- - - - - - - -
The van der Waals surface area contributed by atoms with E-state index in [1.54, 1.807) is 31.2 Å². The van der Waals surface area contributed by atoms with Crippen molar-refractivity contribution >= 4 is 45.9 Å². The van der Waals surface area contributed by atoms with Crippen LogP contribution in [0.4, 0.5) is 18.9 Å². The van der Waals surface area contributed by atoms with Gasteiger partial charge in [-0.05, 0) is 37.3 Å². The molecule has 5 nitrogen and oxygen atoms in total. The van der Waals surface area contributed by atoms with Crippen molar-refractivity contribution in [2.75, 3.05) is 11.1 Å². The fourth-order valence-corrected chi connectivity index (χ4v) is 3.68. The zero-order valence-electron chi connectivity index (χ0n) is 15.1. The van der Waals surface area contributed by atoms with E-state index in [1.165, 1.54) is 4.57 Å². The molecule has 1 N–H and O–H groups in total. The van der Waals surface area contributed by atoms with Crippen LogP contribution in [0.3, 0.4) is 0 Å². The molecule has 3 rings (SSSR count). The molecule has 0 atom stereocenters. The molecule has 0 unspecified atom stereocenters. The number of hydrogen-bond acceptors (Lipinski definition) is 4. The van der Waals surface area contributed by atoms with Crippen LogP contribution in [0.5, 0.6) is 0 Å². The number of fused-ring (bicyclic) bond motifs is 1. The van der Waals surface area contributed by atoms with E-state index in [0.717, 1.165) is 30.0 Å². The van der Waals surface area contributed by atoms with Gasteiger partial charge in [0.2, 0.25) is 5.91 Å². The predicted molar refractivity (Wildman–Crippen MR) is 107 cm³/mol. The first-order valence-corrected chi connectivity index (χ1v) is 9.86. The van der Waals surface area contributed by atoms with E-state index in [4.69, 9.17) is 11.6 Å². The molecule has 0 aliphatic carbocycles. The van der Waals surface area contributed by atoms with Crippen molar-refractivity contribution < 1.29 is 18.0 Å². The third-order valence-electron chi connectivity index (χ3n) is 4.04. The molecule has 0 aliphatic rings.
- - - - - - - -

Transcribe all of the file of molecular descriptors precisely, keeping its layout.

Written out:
The van der Waals surface area contributed by atoms with E-state index in [1.54, 1.807) is 31.2 Å². The van der Waals surface area contributed by atoms with Crippen molar-refractivity contribution >= 4 is 45.9 Å². The van der Waals surface area contributed by atoms with Crippen LogP contribution in [0.4, 0.5) is 18.9 Å². The van der Waals surface area contributed by atoms with Gasteiger partial charge in [-0.05, 0) is 37.3 Å². The molecule has 5 nitrogen and oxygen atoms in total. The van der Waals surface area contributed by atoms with Crippen molar-refractivity contribution in [2.75, 3.05) is 11.1 Å². The fourth-order valence-corrected chi connectivity index (χ4v) is 3.68. The zero-order valence-electron chi connectivity index (χ0n) is 15.1. The van der Waals surface area contributed by atoms with E-state index in [1.165, 1.54) is 4.57 Å². The molecule has 1 N–H and O–H groups in total. The van der Waals surface area contributed by atoms with Crippen LogP contribution in [0.3, 0.4) is 0 Å². The molecule has 3 rings (SSSR count). The molecule has 0 atom stereocenters. The molecule has 0 unspecified atom stereocenters. The number of hydrogen-bond acceptors (Lipinski definition) is 4. The van der Waals surface area contributed by atoms with Crippen LogP contribution in [0.5, 0.6) is 0 Å². The number of fused-ring (bicyclic) bond motifs is 1. The van der Waals surface area contributed by atoms with E-state index in [0.717, 1.165) is 30.0 Å². The van der Waals surface area contributed by atoms with Gasteiger partial charge in [0.2, 0.25) is 5.91 Å². The predicted molar refractivity (Wildman–Crippen MR) is 107 cm³/mol. The first-order valence-corrected chi connectivity index (χ1v) is 9.86. The van der Waals surface area contributed by atoms with E-state index in [4.69, 9.17) is 11.6 Å². The molecule has 0 aliphatic carbocycles. The van der Waals surface area contributed by atoms with Crippen molar-refractivity contribution < 1.29 is 18.0 Å². The third-order valence-electron chi connectivity index (χ3n) is 4.04. The molecule has 0 aliphatic rings.